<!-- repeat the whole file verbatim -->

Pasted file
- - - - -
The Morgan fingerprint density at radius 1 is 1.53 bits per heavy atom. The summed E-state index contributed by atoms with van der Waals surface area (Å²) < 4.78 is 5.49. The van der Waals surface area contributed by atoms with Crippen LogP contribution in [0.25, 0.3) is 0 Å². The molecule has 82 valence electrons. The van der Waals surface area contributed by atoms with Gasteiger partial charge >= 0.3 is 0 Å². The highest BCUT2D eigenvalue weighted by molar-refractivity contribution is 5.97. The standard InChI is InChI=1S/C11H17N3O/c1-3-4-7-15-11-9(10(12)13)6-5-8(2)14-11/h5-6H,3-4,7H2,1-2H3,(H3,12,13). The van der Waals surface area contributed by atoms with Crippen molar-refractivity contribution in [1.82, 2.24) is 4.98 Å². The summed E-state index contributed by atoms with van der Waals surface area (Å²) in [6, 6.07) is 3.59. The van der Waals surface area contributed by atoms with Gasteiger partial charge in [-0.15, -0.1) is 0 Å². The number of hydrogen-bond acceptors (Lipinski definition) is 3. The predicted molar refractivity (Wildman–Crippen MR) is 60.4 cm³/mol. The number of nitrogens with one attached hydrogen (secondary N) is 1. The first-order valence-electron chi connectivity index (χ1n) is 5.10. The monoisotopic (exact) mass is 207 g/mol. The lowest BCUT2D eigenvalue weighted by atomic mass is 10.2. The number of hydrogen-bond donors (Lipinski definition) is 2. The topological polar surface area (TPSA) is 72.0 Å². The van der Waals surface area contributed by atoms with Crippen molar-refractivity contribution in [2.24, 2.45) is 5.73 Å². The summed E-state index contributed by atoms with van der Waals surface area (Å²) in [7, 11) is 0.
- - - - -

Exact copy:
The Morgan fingerprint density at radius 1 is 1.53 bits per heavy atom. The summed E-state index contributed by atoms with van der Waals surface area (Å²) < 4.78 is 5.49. The van der Waals surface area contributed by atoms with Crippen LogP contribution in [0.25, 0.3) is 0 Å². The molecule has 82 valence electrons. The van der Waals surface area contributed by atoms with Gasteiger partial charge >= 0.3 is 0 Å². The highest BCUT2D eigenvalue weighted by molar-refractivity contribution is 5.97. The standard InChI is InChI=1S/C11H17N3O/c1-3-4-7-15-11-9(10(12)13)6-5-8(2)14-11/h5-6H,3-4,7H2,1-2H3,(H3,12,13). The van der Waals surface area contributed by atoms with Crippen molar-refractivity contribution in [1.82, 2.24) is 4.98 Å². The summed E-state index contributed by atoms with van der Waals surface area (Å²) in [6, 6.07) is 3.59. The van der Waals surface area contributed by atoms with Gasteiger partial charge in [-0.15, -0.1) is 0 Å². The number of hydrogen-bond acceptors (Lipinski definition) is 3. The predicted molar refractivity (Wildman–Crippen MR) is 60.4 cm³/mol. The number of nitrogens with one attached hydrogen (secondary N) is 1. The first-order valence-electron chi connectivity index (χ1n) is 5.10. The monoisotopic (exact) mass is 207 g/mol. The lowest BCUT2D eigenvalue weighted by atomic mass is 10.2. The number of hydrogen-bond donors (Lipinski definition) is 2. The topological polar surface area (TPSA) is 72.0 Å². The van der Waals surface area contributed by atoms with Crippen molar-refractivity contribution in [2.24, 2.45) is 5.73 Å². The summed E-state index contributed by atoms with van der Waals surface area (Å²) in [7, 11) is 0.